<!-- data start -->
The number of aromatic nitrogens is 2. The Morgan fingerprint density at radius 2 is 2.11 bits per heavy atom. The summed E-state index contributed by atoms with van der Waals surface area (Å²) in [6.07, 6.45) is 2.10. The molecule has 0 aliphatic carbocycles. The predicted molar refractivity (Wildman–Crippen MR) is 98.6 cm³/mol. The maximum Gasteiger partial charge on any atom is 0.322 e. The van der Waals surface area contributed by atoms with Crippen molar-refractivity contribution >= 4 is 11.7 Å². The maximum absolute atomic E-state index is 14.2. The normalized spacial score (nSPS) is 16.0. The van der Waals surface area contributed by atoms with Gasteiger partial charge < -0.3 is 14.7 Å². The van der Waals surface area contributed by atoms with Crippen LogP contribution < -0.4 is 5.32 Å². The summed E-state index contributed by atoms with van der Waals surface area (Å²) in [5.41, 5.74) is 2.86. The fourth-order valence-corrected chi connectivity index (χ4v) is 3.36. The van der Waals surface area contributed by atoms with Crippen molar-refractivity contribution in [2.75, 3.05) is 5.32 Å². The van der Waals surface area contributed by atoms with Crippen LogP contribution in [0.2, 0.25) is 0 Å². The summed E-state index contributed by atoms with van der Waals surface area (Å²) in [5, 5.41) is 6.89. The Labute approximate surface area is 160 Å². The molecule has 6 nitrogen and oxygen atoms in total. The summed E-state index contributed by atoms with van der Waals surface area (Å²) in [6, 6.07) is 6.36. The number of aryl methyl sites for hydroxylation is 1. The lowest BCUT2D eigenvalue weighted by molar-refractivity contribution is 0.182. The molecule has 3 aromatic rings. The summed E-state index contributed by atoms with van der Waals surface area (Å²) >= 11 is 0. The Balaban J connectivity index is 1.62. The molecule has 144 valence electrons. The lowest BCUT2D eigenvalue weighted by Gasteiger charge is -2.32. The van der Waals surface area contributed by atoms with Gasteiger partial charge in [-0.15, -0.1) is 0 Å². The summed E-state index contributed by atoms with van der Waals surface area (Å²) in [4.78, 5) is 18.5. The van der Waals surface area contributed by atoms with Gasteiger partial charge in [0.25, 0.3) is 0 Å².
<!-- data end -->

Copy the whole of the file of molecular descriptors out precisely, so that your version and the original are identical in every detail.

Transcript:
The number of aromatic nitrogens is 2. The Morgan fingerprint density at radius 2 is 2.11 bits per heavy atom. The summed E-state index contributed by atoms with van der Waals surface area (Å²) in [6.07, 6.45) is 2.10. The molecule has 0 aliphatic carbocycles. The predicted molar refractivity (Wildman–Crippen MR) is 98.6 cm³/mol. The maximum Gasteiger partial charge on any atom is 0.322 e. The van der Waals surface area contributed by atoms with Crippen molar-refractivity contribution >= 4 is 11.7 Å². The maximum absolute atomic E-state index is 14.2. The normalized spacial score (nSPS) is 16.0. The van der Waals surface area contributed by atoms with Gasteiger partial charge < -0.3 is 14.7 Å². The van der Waals surface area contributed by atoms with Crippen LogP contribution < -0.4 is 5.32 Å². The summed E-state index contributed by atoms with van der Waals surface area (Å²) in [5.41, 5.74) is 2.86. The fourth-order valence-corrected chi connectivity index (χ4v) is 3.36. The van der Waals surface area contributed by atoms with Crippen molar-refractivity contribution in [2.75, 3.05) is 5.32 Å². The van der Waals surface area contributed by atoms with Crippen LogP contribution in [0.2, 0.25) is 0 Å². The summed E-state index contributed by atoms with van der Waals surface area (Å²) in [5, 5.41) is 6.89. The Labute approximate surface area is 160 Å². The molecule has 6 nitrogen and oxygen atoms in total. The summed E-state index contributed by atoms with van der Waals surface area (Å²) in [6, 6.07) is 6.36. The number of aryl methyl sites for hydroxylation is 1. The lowest BCUT2D eigenvalue weighted by molar-refractivity contribution is 0.182. The molecule has 3 aromatic rings. The summed E-state index contributed by atoms with van der Waals surface area (Å²) >= 11 is 0. The Balaban J connectivity index is 1.62. The molecule has 144 valence electrons. The lowest BCUT2D eigenvalue weighted by Gasteiger charge is -2.32. The van der Waals surface area contributed by atoms with Gasteiger partial charge in [-0.15, -0.1) is 0 Å². The summed E-state index contributed by atoms with van der Waals surface area (Å²) in [4.78, 5) is 18.5. The van der Waals surface area contributed by atoms with Gasteiger partial charge in [0.25, 0.3) is 0 Å².